By Sister Krystal Funk, ASC
We met when I was only 3, and I lost you this past July when I was only 35.
You were just 68 years old, a Baby Boomer and retired bank auditor, gone to all of us including your mother, who, at 96, remains the foundation of our family.
Though you were my stepdad, you were the only father I have known. Shortly after you married my mother, you adopted me without hesitation.
You loved me. I was your first child.
As we waited together through your dying, I thanked you for taking in my mom and me. Do you remember saying, “When I saw you, I knew this was a package deal?”
During one of our last visits, I brought out Leo, the stuffed lion you gave me along with Winnie the Pooh when we first met. They were together in an orange shoe box. I asked if you remembered.
You nodded yes, and said that gift so many years ago made you know this is it. Krystal is my daughter, and “I can’t believe you still have that stuffed lion!”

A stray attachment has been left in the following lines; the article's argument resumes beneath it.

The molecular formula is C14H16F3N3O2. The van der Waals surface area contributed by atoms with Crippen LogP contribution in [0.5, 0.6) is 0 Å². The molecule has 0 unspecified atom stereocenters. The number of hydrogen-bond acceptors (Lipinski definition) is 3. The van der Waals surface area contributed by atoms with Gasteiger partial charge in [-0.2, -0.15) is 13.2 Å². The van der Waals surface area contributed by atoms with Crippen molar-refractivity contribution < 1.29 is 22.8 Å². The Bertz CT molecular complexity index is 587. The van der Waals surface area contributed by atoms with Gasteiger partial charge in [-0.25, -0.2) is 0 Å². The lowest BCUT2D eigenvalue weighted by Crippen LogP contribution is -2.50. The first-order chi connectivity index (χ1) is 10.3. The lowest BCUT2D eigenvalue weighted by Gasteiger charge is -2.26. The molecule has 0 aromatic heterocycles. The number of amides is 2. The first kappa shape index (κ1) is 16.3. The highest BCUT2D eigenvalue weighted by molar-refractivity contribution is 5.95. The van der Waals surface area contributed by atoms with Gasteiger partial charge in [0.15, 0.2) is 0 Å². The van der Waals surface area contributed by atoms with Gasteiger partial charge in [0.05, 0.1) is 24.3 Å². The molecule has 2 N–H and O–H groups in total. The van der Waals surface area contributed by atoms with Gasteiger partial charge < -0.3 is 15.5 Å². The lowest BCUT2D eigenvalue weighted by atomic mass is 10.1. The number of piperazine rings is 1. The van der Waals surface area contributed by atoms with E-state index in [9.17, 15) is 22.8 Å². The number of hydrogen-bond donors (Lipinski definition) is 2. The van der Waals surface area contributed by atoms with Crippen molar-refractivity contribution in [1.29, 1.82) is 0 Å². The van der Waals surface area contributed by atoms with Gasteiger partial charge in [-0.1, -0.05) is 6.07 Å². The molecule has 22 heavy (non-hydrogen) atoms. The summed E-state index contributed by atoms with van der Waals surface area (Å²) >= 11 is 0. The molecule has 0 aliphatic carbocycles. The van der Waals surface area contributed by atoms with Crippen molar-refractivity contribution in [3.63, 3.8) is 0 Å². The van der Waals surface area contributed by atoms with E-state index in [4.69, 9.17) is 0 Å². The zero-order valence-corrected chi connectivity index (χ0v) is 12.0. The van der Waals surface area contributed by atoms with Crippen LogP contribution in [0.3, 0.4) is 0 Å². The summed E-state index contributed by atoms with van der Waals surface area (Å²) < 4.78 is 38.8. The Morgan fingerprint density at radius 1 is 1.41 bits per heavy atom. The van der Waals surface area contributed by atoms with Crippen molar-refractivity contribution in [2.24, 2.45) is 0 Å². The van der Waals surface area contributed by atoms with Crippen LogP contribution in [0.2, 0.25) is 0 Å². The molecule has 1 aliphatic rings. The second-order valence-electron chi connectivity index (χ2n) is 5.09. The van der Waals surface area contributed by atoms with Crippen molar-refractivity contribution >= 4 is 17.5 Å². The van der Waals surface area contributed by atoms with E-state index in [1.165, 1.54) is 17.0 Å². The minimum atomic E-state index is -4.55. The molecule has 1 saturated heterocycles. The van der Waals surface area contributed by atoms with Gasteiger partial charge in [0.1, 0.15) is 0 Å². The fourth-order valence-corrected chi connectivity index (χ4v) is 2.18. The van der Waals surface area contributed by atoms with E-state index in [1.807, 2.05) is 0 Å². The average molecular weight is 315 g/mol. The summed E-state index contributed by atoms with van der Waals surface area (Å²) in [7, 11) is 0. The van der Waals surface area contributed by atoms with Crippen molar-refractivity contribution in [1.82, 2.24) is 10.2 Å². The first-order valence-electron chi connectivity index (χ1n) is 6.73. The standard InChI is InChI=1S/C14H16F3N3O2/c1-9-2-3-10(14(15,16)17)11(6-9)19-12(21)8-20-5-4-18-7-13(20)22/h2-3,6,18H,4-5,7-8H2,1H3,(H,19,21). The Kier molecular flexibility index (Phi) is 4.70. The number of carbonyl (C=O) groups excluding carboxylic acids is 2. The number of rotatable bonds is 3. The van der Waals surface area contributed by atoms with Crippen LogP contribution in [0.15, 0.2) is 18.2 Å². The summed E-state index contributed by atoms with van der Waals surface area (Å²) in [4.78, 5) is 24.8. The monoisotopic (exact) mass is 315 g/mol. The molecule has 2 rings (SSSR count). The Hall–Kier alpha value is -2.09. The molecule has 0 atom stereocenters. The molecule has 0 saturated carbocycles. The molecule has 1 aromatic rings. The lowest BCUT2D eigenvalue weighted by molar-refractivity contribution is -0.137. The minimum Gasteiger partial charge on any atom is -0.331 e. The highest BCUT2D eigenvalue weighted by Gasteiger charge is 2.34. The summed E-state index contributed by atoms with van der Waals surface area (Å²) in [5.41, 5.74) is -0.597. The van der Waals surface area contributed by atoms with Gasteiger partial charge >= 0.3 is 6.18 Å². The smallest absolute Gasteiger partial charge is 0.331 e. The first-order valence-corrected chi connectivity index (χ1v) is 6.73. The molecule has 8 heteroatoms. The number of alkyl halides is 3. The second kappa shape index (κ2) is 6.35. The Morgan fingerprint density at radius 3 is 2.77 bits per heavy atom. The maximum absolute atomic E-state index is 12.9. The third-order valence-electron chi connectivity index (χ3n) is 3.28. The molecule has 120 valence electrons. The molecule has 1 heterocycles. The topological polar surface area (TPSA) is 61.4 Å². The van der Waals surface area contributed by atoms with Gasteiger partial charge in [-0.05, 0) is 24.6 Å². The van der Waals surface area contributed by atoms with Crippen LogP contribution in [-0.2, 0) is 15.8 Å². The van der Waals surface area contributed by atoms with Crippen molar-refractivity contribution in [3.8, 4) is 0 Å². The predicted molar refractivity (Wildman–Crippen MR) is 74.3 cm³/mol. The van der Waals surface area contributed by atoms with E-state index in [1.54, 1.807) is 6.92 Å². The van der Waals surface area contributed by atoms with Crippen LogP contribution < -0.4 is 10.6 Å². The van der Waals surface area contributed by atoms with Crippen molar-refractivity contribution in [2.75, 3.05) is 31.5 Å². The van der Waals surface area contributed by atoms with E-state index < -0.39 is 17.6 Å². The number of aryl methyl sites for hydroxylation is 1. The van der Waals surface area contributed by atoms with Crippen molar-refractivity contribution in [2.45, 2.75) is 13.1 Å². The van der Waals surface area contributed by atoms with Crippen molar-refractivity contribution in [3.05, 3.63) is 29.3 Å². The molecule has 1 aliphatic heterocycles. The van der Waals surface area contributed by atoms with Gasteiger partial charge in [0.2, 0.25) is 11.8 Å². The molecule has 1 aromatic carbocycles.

Every time I see it, I think of you and I am so grateful you were in my life. Thank you!
Because of you, I am Krystal Funk. Because of you and Grandma, I am Catholic. Your influence most likely has led me on this path to religious life.
You encouraged me to be a great musician, and believed that I would be. You went to all of my concerts through my college life. I remember you getting off work and driving in rush-hour traffic into the city, to be there for me.
My sister, now 27; my mom and I; and my aunt, your sister, were with you until the end. We told you good-bye and said we would be okay. I hope you heard us and took comfort in those words.
Those last few moments with you are still too hard to talk about.
In my work life in hospice, I sat with a young woman who was even younger than me, only 18, while we watched her father pass away. I gave her my best advice as we watched and waited: share with him the good times you had together and tell others about them.
I wrote a poem after attending that man’s funeral. The poem is in honor of you and him, a composite of my experience of losing you and witnessing the grief of an 18-year-old woman losing her father, my hospice patient.
On a busy street in St Louis,
Goodbyes were said
A humble church with Words,
Through grief and sorrow
There was nothing left to borrow
A family, a man, turning apart
Only for a moment to not part
Hugs, love, and kisses greet the living
Stories told of love and the life once lived that keep on giving
Oh, how much you are missed.
As we part just one last thing wished.
Know that grief is here and it will stay.
Grief will never go away some day.
Your loved one is always in your heart.
Even as their soul departs.